April 24, 2017
Chronic Pain Cover Photo

The Physiotherapy Association of British Columbia's fifth position paper in advance of the provincial general election scheduled for May 9 is entitled BC's Opioid Crisis: How Physio Can Help with non-pharmacological management of pain. The paper is in response to the soaring number of drug deaths in the province in recent years.
 
One year ago, in April 2016, the Provincial Health Officer declared a public health emergency in response to an explosion in deaths due to drug overdoses. Between 2007 and 2016, the number of drug deaths in British Columbia rose from 202 to 922.

This new position paper attempts to provide a fresh perspective on this vital challenge. The PABC has tried to look at the larger issues of chronic pain, the consumption by Canadians of prescribed pharmaceuticals to address pain and other health problems, and the misuse and abuse of these prescription drugs.

Among the points addressed in the position paper:

  • Approximately 20 per cent of all British Columbians suffer from chronic pain. That number is much higher for seniors – and notably for elderly women.
  • Canada, on a per capita basis, is the world’s second largest consumer of opioids. Specifically, our country is the largest per capita consumer of hydromorphone; the second largest for oxycodone; third for morphine; fourth for fentanyl; and the seventh largest of methadone.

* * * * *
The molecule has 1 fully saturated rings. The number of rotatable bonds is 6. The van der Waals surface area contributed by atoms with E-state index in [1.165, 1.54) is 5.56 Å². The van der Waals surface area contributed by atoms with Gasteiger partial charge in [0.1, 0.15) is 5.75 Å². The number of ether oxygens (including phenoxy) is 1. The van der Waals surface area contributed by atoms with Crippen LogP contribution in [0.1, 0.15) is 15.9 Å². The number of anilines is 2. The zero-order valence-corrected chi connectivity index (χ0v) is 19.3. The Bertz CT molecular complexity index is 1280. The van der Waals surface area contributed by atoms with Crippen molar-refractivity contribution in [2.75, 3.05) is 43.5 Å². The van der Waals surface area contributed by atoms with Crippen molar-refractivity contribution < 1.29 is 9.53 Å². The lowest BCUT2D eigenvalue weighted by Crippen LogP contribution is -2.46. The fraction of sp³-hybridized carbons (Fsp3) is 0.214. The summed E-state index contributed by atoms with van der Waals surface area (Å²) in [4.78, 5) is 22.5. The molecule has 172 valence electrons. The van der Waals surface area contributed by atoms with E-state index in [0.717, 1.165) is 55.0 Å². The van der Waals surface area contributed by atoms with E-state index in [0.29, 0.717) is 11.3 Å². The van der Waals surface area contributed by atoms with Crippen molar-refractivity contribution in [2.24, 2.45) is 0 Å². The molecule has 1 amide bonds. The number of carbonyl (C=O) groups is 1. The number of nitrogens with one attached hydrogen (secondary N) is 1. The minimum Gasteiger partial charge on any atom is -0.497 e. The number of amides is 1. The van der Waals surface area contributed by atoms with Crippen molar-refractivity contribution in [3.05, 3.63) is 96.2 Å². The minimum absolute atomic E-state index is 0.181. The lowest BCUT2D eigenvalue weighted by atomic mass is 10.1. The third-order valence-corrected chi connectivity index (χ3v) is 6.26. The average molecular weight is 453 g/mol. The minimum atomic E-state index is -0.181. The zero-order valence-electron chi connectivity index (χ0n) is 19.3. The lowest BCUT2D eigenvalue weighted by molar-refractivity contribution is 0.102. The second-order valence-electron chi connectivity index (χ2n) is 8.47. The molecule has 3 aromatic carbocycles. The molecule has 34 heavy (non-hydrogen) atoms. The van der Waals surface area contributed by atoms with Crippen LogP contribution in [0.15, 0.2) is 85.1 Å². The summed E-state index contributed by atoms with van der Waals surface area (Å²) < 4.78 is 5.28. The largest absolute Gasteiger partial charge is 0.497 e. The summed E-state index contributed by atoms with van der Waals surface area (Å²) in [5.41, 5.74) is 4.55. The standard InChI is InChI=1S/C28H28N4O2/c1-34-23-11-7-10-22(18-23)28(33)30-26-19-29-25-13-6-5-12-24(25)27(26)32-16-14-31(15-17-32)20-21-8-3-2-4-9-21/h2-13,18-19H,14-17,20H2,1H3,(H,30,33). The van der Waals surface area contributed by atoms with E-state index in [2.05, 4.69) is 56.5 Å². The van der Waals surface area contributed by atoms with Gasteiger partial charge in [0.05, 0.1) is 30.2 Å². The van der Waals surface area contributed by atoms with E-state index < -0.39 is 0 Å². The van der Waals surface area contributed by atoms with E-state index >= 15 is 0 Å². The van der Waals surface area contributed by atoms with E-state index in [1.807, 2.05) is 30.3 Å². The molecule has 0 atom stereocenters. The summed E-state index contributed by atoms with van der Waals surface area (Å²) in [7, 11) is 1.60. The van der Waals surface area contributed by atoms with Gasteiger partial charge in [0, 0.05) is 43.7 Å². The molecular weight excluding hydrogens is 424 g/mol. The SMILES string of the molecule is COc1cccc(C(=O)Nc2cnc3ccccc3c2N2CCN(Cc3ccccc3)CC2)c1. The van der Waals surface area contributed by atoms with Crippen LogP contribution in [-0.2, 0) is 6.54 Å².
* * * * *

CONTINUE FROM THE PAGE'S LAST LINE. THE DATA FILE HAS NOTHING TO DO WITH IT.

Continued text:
• Chronic pain produces complex changes in the nervous system. Prescription opioids, often used to provide relief from chronic pain, contain substances which may induce a sense of euphoria. Unfortunately, there is a risk they will be abused or misused – indeed, Health Canada reports that 6.3 per cent of adult Canadians who were prescribed a psychoactive pharmaceutical admit they had abused their prescription.
  • Seniors are especially susceptible to drug abuse or misuse because many are over prescribed. As many as one-quarter of Canadian's aged 65 years and older concurrently take 10 or more prescribed drugs, and two out of three are taking five or more.
  • In British Columbia in 2016, total expenditures on drugs, by both the public and private sectors, was calculated at $3.8 billion.

The paper examines the growth of both drug use and drug costs in BC over recent decades, and suggests that physiotherapy can be a cost-effective, non-pharmaceutical adjunct to prescribed opioids.

It is important, therefore, that physiotherapists receive consideration from provincial policy makers and health administrators as the province wrestles with a number of challenging issues, including: the worrisome increase in prescription drug use/abuse, rising illicit drug overdoses, and the ever-rising cost of prescription drugs.

Media Coverage

B.C. physiotherapists say they can help alleviate the opioid crisis. CBC News Online, April 25, 2017

Physiotherapy could help combat B.C.’s opioid crisis: report. Parksville Qualicum Beach News & Trail Times, Ashley Wadhwani, Apr 25, 2017

B.C. physiotherapists say they can help alleviate the opioid crisis. CityTV News/Breakfast Television (Scroll to 4:28), Apr 25, 2017